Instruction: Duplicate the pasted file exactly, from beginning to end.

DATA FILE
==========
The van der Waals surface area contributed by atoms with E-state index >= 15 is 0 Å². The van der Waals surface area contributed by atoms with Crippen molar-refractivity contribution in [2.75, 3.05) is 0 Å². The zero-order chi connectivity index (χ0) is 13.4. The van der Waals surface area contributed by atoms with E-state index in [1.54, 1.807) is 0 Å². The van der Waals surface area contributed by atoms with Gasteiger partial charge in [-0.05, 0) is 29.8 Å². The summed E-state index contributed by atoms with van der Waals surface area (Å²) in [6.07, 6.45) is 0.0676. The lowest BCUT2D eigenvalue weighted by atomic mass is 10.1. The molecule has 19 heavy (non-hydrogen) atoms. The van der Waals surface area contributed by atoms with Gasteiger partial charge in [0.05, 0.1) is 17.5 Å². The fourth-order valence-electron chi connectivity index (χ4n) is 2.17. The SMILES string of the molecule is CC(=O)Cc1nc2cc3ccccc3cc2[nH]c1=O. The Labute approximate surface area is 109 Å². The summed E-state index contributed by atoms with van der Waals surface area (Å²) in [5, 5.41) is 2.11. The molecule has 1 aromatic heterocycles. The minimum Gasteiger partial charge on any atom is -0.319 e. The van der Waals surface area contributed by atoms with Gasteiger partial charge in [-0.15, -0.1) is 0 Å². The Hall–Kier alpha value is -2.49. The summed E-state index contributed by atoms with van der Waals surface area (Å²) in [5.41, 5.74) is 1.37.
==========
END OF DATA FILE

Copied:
The van der Waals surface area contributed by atoms with E-state index >= 15 is 0 Å². The van der Waals surface area contributed by atoms with Crippen molar-refractivity contribution in [2.75, 3.05) is 0 Å². The zero-order chi connectivity index (χ0) is 13.4. The van der Waals surface area contributed by atoms with E-state index in [1.54, 1.807) is 0 Å². The van der Waals surface area contributed by atoms with Gasteiger partial charge in [-0.05, 0) is 29.8 Å². The summed E-state index contributed by atoms with van der Waals surface area (Å²) in [6.07, 6.45) is 0.0676. The lowest BCUT2D eigenvalue weighted by atomic mass is 10.1. The molecule has 19 heavy (non-hydrogen) atoms. The van der Waals surface area contributed by atoms with Gasteiger partial charge in [0.05, 0.1) is 17.5 Å². The fourth-order valence-electron chi connectivity index (χ4n) is 2.17. The SMILES string of the molecule is CC(=O)Cc1nc2cc3ccccc3cc2[nH]c1=O. The Labute approximate surface area is 109 Å². The summed E-state index contributed by atoms with van der Waals surface area (Å²) in [5, 5.41) is 2.11. The molecule has 1 aromatic heterocycles. The minimum Gasteiger partial charge on any atom is -0.319 e. The van der Waals surface area contributed by atoms with Gasteiger partial charge in [-0.15, -0.1) is 0 Å². The Hall–Kier alpha value is -2.49. The summed E-state index contributed by atoms with van der Waals surface area (Å²) in [5.41, 5.74) is 1.37.